13 October 2008

Enzymes vs. Metal Catalysts

Mushroom enzyme could strip pollutants from fuel cells

This had to come up sooner or later.

They have demonstrated that laccase, an enzyme produced by fungi that grow on rotting wood, can be used as a cheaper and more efficient catalyst. Fuel cells use chemical reactions — such as that between hydrogen and oxygen — to produce emissions-free electricity. But current technology is expensive and requires electrodes that contain rare metals such as platinum.

When we talk about sustainable technology, one of the things that often gets over looked is the metals. Especially the heavy, toxic, and rare ones. And especially the ones mined in terrible conditions in poorer nations. We really don't like to think about the way our lovely technologies are dependent upon plundering the natural resources of other nations.

Scientists and entrepreneurs have come up with ways to replace the oil used in energy and the oil used in making some plastics with other things. So this step of replacing metal catalysts with biological enzymes was bound to start happening.

Materials that can hold the enzymes, such as carbon, are cheap and plentiful. But the second problem could prove a more difficult problem to crack. "This has puzzled scientists for decades, why are enzymes so large?" said Fraser Armstrong, a professor of chemistry at Oxford University. "There are a lot of people trying to work out how to make small molecules do the same thing. If you could do that, you could put a thousand times more enzymes on a surface."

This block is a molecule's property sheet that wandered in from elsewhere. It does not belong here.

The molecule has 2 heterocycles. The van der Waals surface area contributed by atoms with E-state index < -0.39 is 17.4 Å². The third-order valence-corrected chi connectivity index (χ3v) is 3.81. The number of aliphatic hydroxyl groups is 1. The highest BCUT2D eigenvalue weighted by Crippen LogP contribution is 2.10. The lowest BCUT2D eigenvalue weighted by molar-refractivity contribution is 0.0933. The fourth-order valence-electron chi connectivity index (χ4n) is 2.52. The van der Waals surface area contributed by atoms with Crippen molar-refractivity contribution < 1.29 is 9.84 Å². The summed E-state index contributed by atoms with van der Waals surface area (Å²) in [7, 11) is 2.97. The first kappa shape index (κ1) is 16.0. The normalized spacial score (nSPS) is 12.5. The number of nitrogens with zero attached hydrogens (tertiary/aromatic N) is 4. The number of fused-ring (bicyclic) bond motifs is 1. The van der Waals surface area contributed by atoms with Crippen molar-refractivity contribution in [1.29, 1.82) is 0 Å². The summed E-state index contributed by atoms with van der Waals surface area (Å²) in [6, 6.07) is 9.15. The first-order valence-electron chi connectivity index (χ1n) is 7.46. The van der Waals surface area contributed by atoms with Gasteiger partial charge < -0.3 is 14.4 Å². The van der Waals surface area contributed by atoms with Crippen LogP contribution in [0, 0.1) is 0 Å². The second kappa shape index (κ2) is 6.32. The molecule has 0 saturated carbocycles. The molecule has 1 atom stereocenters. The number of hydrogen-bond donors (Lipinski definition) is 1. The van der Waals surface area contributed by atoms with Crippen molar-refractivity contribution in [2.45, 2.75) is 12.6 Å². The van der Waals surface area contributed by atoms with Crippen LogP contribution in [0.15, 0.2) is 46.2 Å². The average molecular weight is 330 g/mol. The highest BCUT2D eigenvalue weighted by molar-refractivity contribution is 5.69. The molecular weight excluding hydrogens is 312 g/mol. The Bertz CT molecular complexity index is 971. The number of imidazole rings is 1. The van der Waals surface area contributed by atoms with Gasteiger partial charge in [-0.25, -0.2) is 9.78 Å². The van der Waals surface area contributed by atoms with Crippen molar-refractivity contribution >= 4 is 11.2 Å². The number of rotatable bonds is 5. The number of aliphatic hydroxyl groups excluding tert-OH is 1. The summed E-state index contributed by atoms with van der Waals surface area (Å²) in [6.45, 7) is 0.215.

This is where it pays to try to figure out the shape of the enzyme and the way the active site works. There is probably a large portion of any given enzyme that goes towards putting it in it's proper place in the cell, and interacting with other proteins, that wouldn't be needed in a fuel cell. The key is to take away the parts you don't need, keep the parts you do and then get the cell to produce this new stripped down protein in high concentrations. That takes some serious protein analysis and genetic modification. This biotechnology is decades out. But its being thought about and worked on, that's the first step.

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